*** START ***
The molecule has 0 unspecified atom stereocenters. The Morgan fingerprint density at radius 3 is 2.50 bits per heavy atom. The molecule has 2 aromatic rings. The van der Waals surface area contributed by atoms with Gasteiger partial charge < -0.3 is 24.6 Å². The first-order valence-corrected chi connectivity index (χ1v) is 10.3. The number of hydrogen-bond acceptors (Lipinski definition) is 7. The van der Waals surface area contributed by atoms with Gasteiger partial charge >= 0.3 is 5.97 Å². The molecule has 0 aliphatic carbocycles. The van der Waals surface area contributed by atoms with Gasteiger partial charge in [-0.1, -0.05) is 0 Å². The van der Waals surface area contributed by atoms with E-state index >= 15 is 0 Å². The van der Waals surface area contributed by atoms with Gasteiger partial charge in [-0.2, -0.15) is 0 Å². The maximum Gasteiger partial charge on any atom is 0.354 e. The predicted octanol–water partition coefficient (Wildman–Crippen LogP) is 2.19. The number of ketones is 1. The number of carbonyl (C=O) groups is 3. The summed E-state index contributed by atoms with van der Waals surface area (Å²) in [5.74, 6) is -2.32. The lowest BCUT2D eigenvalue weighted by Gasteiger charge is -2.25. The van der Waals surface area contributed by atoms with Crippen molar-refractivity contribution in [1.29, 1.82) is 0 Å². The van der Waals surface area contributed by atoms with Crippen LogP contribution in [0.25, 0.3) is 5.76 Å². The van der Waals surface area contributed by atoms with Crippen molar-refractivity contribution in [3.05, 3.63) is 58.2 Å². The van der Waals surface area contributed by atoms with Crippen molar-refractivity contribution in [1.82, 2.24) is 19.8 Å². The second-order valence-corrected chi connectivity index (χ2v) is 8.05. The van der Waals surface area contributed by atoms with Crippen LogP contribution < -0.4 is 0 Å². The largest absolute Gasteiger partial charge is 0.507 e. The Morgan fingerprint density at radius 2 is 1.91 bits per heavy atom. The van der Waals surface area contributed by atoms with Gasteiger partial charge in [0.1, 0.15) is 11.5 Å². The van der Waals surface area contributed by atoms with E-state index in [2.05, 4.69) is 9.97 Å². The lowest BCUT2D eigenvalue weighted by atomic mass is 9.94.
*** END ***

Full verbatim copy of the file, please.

The molecule has 0 unspecified atom stereocenters. The Morgan fingerprint density at radius 3 is 2.50 bits per heavy atom. The molecule has 2 aromatic rings. The van der Waals surface area contributed by atoms with Gasteiger partial charge < -0.3 is 24.6 Å². The first-order valence-corrected chi connectivity index (χ1v) is 10.3. The number of hydrogen-bond acceptors (Lipinski definition) is 7. The van der Waals surface area contributed by atoms with Gasteiger partial charge >= 0.3 is 5.97 Å². The molecule has 0 aliphatic carbocycles. The van der Waals surface area contributed by atoms with Gasteiger partial charge in [-0.1, -0.05) is 0 Å². The van der Waals surface area contributed by atoms with E-state index >= 15 is 0 Å². The van der Waals surface area contributed by atoms with Gasteiger partial charge in [-0.2, -0.15) is 0 Å². The maximum Gasteiger partial charge on any atom is 0.354 e. The predicted octanol–water partition coefficient (Wildman–Crippen LogP) is 2.19. The number of ketones is 1. The number of carbonyl (C=O) groups is 3. The summed E-state index contributed by atoms with van der Waals surface area (Å²) in [5.74, 6) is -2.32. The lowest BCUT2D eigenvalue weighted by Gasteiger charge is -2.25. The van der Waals surface area contributed by atoms with Crippen molar-refractivity contribution in [1.29, 1.82) is 0 Å². The van der Waals surface area contributed by atoms with Crippen LogP contribution in [0.25, 0.3) is 5.76 Å². The van der Waals surface area contributed by atoms with Crippen molar-refractivity contribution in [3.05, 3.63) is 58.2 Å². The van der Waals surface area contributed by atoms with Crippen molar-refractivity contribution in [1.82, 2.24) is 19.8 Å². The second-order valence-corrected chi connectivity index (χ2v) is 8.05. The van der Waals surface area contributed by atoms with Crippen LogP contribution < -0.4 is 0 Å². The largest absolute Gasteiger partial charge is 0.507 e. The Morgan fingerprint density at radius 2 is 1.91 bits per heavy atom. The van der Waals surface area contributed by atoms with Gasteiger partial charge in [0.1, 0.15) is 11.5 Å². The van der Waals surface area contributed by atoms with E-state index in [2.05, 4.69) is 9.97 Å². The lowest BCUT2D eigenvalue weighted by atomic mass is 9.94.